Be sure to get contact info from your work references before layoffs come or the company closes. Make sure you have name, phone#, email and position/title.When filling out online applications that require references before submitting:Name - Available During InterviewPhone - (use yours)email - (use yours)you can use the same info for each reference required.
  • Michele D
    Michele D
    Hi, very good advice. I would like to know if one should list their full address & phone number on the resume... I have always debated about this. Thanks in advance for the reply.
  • Evelyn U
    Evelyn U
     Good  Talk, I will adhere to this
  • Robert C
    Robert C
    Excellent advice
  • Joseph A
    Joseph A
    In my experience it's rare that "work friends" turn into real friends, but those who do are valuable to you. First and foremost, of course, it is very important to have real friends in this life.  But also, those real friends are the people you'll have stayed in touch with because you want to, not just to cultivate as references, and they are the people you can count on speak well of you.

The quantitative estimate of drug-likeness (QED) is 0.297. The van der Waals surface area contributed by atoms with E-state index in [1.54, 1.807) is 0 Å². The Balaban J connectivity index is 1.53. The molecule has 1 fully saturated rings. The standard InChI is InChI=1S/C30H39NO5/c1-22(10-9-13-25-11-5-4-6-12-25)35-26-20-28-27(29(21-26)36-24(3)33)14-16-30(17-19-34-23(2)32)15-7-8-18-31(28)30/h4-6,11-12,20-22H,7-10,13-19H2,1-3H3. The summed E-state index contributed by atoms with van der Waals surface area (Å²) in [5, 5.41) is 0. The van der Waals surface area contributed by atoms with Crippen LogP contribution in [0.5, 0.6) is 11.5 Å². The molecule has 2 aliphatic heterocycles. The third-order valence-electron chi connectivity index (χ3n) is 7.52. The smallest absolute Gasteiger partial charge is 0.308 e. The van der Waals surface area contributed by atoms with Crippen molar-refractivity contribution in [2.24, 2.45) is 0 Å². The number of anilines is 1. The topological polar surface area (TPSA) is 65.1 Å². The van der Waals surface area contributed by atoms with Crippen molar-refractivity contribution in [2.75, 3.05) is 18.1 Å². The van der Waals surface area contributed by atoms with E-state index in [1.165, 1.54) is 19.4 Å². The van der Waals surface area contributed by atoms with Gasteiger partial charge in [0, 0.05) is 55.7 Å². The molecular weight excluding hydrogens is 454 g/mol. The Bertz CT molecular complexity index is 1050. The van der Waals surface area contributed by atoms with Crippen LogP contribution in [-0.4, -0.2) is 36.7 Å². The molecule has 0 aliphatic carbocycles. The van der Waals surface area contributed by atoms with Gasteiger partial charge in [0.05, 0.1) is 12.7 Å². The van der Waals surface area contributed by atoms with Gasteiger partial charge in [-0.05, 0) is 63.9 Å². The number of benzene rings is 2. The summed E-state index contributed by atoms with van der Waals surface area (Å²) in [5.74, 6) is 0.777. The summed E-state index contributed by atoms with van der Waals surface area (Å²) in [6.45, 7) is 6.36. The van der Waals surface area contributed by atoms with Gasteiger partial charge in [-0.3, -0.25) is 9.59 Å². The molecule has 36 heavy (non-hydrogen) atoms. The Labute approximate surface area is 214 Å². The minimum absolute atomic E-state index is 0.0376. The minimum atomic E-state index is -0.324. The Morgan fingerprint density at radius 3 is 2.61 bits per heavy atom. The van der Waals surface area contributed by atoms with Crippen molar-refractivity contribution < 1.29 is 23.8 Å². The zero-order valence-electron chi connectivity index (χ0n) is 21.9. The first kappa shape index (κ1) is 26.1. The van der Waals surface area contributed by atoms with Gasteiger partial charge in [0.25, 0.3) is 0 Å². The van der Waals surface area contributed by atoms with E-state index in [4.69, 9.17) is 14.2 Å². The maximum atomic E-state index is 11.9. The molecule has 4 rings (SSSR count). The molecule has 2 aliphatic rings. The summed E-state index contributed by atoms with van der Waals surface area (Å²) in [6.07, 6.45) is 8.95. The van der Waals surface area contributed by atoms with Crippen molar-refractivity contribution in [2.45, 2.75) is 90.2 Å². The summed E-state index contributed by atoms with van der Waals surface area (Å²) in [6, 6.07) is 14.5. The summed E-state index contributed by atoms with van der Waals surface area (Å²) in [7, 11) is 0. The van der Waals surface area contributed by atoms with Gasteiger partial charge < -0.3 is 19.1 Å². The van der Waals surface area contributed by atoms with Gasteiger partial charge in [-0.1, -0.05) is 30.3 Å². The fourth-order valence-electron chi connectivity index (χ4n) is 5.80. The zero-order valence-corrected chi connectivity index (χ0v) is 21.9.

• Renee C
    Renee C
    Very good advice on references.
  • Bonnie H
    Bonnie H
    What if there's bad blood? I had to take a long-term employer to the Labor Board...hearings, etc.,..& this firm/man was one of my 'best friends'! I EARNED my references and they are the ones who did such a horrible thing to me...but I'M PAYING FOR IT as they're 'attorneys'. NO ONE in Government Helps or is accountable!
  • Lyle H
    Lyle H
    I have to agree with the forgoing. Staying in touch with former supervisors that you wish to use as a reference can be a little difficult especially if you don't really have any thing in common. Having said that, it's likely a good idea to call them up and just say hello. To me that shows character.  
  • Taaliba K
    Taaliba K
    Thank you for all helpful information.
  • Gwendolyn R
    Gwendolyn R
    Quite helpful and thought provoking. thank you.
  • Douglas B
    Douglas B
    I have been selfemployeed 30 plus years. I only have customers to use for references is this going to be ok.
  • Juana C
    Juana C
    Great advice
  • Alice T
    Alice T